Welcome to the second in our series on the history behind some of the road and place names in Hobsonville Point.

Jack Seabrook Road (joined by Nevill Road and Sunderland Avenue) is named after John Seabrook, who was known as Jack or often by his nickname, Yik. He was born over 100 years ago on 6 January 1896 in California – the first of ten children.

His parents had been married in Auckland and settled back here in 1900. His father Albert became advertising manager at the Auckland Star and Jack and his siblings had an idyllic childhood on a 37-acre farm in New Lynn.

Jack was keen on flying as a teenager and when the First World War broke out he joined the Royal Flying Corps. He proved useful; so much so that after crashing his plane in Egypt in October 1918 and spending six months in hospital, he was awarded the Air Force Cross.

Jack Seabrook

 

Jack’s return to New Zealand in 1919 (aged 24) saw a bold move into the fledgling automotive industry. After buying the franchise for Leyland trucks in Auckland at the ripe old age of 24, he and Bill Fowlds (son of the politician George Fowlds) set about establishing a business, joined by Jack’s younger brother Philip in 1922. All three blokes were nicknamed ‘Yik’ and reputedly started each day with a handshake all round for decades.

They had begun selling Jewett motor cars, but in 1924 they decided to specialise in ‘Baby’ Austin Sevens. Brilliant ad campaigns designed by Jack's father Albert combined with the car’s legendary endurance to make Seabrook Fowlds extremely successful in establishing Austin agencies from Kaitaia to Opotiki. In 1926 Jack was married in Remuera and he and wife Doreen had a son and a daughter.

Right through his automotive career he’d kept up with his flying; he’d served in the NZ Air Force (Territorial) from 1923 to 1934, was a founding member of the Auckland Aero Club in April 1928 and won New Zealand’s first aerial derby at Mangere in 1929.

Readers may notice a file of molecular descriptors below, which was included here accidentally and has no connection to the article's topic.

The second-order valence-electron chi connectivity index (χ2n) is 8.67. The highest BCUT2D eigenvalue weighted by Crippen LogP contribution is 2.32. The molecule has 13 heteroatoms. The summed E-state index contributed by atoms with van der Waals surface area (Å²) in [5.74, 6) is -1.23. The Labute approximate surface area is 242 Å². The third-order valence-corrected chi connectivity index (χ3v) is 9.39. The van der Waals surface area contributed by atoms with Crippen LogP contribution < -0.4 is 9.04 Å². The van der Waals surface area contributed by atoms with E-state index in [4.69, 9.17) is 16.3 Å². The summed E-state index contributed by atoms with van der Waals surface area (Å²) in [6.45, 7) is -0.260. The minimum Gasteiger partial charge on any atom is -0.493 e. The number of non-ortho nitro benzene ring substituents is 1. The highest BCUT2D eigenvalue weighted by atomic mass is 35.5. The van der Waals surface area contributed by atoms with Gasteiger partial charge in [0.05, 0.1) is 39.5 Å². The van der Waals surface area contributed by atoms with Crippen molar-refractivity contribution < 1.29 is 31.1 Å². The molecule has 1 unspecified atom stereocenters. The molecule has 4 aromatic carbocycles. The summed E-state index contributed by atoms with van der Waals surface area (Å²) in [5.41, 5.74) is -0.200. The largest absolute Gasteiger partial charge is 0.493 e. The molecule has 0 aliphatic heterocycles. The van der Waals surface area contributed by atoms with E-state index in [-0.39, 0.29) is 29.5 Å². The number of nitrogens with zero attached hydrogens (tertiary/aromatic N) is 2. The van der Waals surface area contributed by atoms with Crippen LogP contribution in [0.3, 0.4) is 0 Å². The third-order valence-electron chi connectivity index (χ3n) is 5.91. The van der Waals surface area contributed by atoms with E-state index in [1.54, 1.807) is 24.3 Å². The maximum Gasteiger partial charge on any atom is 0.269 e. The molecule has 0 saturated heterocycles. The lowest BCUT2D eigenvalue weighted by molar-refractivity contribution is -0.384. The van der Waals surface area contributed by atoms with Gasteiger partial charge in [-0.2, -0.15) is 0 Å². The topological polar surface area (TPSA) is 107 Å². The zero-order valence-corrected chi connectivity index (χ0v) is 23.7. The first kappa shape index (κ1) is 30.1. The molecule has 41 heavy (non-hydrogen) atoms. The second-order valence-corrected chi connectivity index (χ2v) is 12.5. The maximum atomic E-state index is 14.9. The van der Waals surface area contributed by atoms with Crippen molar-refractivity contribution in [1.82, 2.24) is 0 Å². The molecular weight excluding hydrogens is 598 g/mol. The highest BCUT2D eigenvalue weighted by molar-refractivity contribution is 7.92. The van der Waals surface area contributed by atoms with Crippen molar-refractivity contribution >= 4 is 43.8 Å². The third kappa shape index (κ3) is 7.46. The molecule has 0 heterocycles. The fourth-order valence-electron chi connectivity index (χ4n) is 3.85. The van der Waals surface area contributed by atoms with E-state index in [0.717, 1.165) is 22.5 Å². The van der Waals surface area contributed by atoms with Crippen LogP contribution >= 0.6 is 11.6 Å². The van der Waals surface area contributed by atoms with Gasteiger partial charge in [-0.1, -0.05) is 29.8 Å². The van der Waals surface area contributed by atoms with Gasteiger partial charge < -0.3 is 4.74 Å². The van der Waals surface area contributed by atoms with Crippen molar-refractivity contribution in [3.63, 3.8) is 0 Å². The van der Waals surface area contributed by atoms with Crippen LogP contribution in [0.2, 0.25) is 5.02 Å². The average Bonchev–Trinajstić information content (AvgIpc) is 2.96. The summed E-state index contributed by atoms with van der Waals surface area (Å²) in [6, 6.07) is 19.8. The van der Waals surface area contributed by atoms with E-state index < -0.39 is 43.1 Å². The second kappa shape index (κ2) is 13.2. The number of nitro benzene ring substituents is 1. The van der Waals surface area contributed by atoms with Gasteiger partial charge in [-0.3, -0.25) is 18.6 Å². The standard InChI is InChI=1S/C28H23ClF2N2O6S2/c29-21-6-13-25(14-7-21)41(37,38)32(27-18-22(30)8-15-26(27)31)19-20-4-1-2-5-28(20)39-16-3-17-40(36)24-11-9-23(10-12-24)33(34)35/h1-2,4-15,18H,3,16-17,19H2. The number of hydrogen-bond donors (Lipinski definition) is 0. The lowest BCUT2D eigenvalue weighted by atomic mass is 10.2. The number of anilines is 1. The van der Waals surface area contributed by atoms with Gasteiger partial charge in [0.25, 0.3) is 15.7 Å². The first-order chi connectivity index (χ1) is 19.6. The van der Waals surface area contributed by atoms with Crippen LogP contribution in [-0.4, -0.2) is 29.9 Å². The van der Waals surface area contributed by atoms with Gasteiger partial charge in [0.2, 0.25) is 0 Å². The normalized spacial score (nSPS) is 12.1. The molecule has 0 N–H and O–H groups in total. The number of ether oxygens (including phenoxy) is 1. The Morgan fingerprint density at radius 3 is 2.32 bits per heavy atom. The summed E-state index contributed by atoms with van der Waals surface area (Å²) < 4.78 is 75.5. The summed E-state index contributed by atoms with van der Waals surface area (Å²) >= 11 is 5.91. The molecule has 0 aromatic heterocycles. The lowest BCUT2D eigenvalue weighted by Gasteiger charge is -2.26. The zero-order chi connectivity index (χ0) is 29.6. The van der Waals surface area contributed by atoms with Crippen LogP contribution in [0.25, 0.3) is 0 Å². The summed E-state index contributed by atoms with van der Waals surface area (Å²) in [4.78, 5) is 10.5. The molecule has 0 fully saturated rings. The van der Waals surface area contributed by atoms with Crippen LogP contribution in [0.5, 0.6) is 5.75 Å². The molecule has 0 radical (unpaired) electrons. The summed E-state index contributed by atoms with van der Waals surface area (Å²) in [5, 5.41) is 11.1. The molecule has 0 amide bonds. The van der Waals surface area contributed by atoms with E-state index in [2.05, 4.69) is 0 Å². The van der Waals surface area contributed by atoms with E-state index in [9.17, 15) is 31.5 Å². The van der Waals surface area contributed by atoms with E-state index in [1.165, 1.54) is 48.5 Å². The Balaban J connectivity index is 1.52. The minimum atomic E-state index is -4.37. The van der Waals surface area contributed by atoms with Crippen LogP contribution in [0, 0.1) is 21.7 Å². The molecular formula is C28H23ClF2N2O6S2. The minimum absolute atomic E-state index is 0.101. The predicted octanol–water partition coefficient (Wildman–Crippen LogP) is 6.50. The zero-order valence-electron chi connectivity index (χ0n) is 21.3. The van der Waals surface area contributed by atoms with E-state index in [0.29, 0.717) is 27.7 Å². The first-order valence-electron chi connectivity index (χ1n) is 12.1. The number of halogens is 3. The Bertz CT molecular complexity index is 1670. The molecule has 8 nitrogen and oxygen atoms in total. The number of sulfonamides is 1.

By 1940 the Second World War was underway and Jack was recalled for duty. He became Commanding Officer at the Elementary Flying Training School in Whenuapai and by November 1941 he was transferred to Hobsonville. But bigger things were to come: in 1942 Jack was appointed NZ Air Attaché in Washington, where he worked closely with the man who would become Prime Minister in the late 1950s: Walter Nash.

After the war, Jack and his two partners diversified, setting up an engineering works, a coach-building firm, and a rental car company. They also took on Bell helicopters, Morane Saulnier aircraft (Jack flew these during the First World War) and Rambler cars.

Jack was a keen sailor and gardener, and somehow found time to be involved in many community organisations, including a 24-year stint as a council member of the Auckland Institute and Museum. He was a founding member of the Hauraki Gulf Maritime Park Board and the Nature Conservation Council, supported St Dunstan’s rehabilitation home for blind servicemen and was a trustee of the NZ Blind Institute for nearly 20 years.

Jack Seabrook was much-liked and respected in all his dealings, and the loyalty of his staff reflected this. In 1970 he was appointed a Companion of the Order of St Michael and St George. He died on 8 January 1985 in Remuera, survived by his two children.